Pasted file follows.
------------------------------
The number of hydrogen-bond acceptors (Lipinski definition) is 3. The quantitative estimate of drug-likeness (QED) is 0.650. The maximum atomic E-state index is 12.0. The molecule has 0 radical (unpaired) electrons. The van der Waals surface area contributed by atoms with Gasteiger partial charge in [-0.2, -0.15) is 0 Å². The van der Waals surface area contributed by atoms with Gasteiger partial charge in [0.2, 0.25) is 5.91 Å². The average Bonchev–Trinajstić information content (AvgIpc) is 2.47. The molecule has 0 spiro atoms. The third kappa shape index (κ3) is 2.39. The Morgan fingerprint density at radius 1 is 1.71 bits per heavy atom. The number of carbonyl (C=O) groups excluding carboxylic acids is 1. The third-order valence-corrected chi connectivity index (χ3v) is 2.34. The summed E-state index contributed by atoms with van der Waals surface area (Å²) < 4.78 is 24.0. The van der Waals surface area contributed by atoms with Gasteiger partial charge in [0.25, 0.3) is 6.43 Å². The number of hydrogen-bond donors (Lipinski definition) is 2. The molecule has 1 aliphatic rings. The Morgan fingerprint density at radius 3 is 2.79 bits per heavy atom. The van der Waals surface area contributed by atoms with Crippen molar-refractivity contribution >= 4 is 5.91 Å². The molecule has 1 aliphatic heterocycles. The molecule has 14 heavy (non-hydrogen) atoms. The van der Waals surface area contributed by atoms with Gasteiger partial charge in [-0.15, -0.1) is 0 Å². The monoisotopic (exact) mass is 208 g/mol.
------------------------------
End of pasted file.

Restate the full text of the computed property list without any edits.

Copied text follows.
The number of hydrogen-bond acceptors (Lipinski definition) is 3. The quantitative estimate of drug-likeness (QED) is 0.650. The maximum atomic E-state index is 12.0. The molecule has 0 radical (unpaired) electrons. The van der Waals surface area contributed by atoms with Gasteiger partial charge in [-0.2, -0.15) is 0 Å². The van der Waals surface area contributed by atoms with Gasteiger partial charge in [0.2, 0.25) is 5.91 Å². The average Bonchev–Trinajstić information content (AvgIpc) is 2.47. The molecule has 0 spiro atoms. The third kappa shape index (κ3) is 2.39. The Morgan fingerprint density at radius 1 is 1.71 bits per heavy atom. The number of carbonyl (C=O) groups excluding carboxylic acids is 1. The third-order valence-corrected chi connectivity index (χ3v) is 2.34. The summed E-state index contributed by atoms with van der Waals surface area (Å²) < 4.78 is 24.0. The van der Waals surface area contributed by atoms with Gasteiger partial charge in [0.25, 0.3) is 6.43 Å². The number of hydrogen-bond donors (Lipinski definition) is 2. The molecule has 1 aliphatic rings. The Morgan fingerprint density at radius 3 is 2.79 bits per heavy atom. The van der Waals surface area contributed by atoms with Crippen molar-refractivity contribution >= 4 is 5.91 Å². The molecule has 1 aliphatic heterocycles. The molecule has 14 heavy (non-hydrogen) atoms. The van der Waals surface area contributed by atoms with Gasteiger partial charge in [-0.15, -0.1) is 0 Å². The monoisotopic (exact) mass is 208 g/mol.